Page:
Operation Christmas Child returns to Belmont for fourth year
Millions of kids wake up Christmas morning without any presents, but — with the help of Belmont students — Operation Christmas Child is working on changing that.
Operation Christmas Child is an annual donation drive that gives people the opportunity to pack shoeboxes full of hygiene items and toys and send them to children all around the world who would not otherwise receive Christmas presents.
For the past four years, Belmont students and student organizations have gathered together to pack these very special boxes.
“I think it shows there is a lot of good left in people,” Belmont sophomore Holly Vasuta said. “It means to me that people still care about other people, even if they don’t know them.”
Vice President for Spiritual Development Todd Lake has been involved with Operation Christmas Child since Belmont started participating.
“This will be our fourth year that Belmont has been involved with Operation Christmas Child,” Lake said. “We started just trying to see how much interest there would be.”
The Belmont community showed immediate interest, and Belmont has continued to produce more boxes each year.
“This year, our goal is over 650 boxes. We are trying to best the record each year,” Lake said.
The boxes are full of things that others might think of as basic necessities rather than gifts — such as toothpaste and socks.
“I love Operation Christmas Child because it is one of those services where you are getting things kids need. It is things some people take for granted,” said Belmont Student Government Association Vice President Macy Thompson.
“It is eye opening.”
Thompson has been packing boxes since she was in high school and is still helping SGA promote Operation Christmas Child.
“SGA’s role is to be a starter. We really want to encourage other organizations to come to us and ask questions like how to get involved,” Thompson said.
SGA rewards the organizations that pack the most boxes with money to fund their organization — which is an added incentive — but to some students, changing children’s lives is enough.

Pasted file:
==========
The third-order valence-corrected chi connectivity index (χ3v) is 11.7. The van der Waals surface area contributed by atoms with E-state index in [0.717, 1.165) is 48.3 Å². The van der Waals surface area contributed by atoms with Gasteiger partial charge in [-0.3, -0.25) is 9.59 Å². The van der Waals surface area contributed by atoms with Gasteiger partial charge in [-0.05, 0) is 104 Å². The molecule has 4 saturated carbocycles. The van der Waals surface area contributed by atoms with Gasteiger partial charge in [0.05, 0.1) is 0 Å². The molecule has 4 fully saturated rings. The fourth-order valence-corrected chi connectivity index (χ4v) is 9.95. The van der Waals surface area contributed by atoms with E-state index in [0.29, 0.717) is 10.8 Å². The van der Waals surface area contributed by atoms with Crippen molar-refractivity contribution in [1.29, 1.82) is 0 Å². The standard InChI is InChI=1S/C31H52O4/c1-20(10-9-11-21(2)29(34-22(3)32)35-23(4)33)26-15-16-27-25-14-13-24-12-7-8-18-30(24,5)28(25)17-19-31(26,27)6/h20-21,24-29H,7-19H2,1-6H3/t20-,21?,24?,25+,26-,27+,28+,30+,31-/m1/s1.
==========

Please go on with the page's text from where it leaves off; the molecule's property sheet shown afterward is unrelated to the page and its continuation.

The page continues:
“To them, it means that someone out there cares about them, and hopefully it confirms their faith,” Vasuta said.
Lake experienced firsthand the impact Operation Christmas Child has on people when he traveled to Columbia with the organization.
“When you see the smile on the faces of the children and their families, that’s something you never forget,” Lake said.
One group of kids in particular left the biggest impression on Lake.
“Sixty kids had the idea ‘this year we won’t get the boxes for ourselves. We’ll invite our friends and neighbors who are not involved in any church.’ So these 60 very poor children gave up getting a box so that other kids could get them,” Lake said.
“That was inspiring to me. We could be so much more generous than we are. If people with next to nothing can be that generous, how easy is it for us to be generous,” he said.
Lake is convinced that Belmont students want to live lives of significance, and participating in Operation Christmas Child is a practical way to do just that.
Vasuta agrees that packing the boxes is important because it can make a significant impact on other people.
“It is a way to give to other people, especially since the Christmas season is all about giving,” she said. “This way, we can give to people we don’t even know but make a difference in their lives.”
For Lake, it’s a way to remind everyone that life is a gift and everyone should share their gifts
“How do I invest my life where it’ll make the biggest difference during my brief time on Earth?”
All completed boxes should be taken to the University Ministries office in the first floor of the Gabhart Center.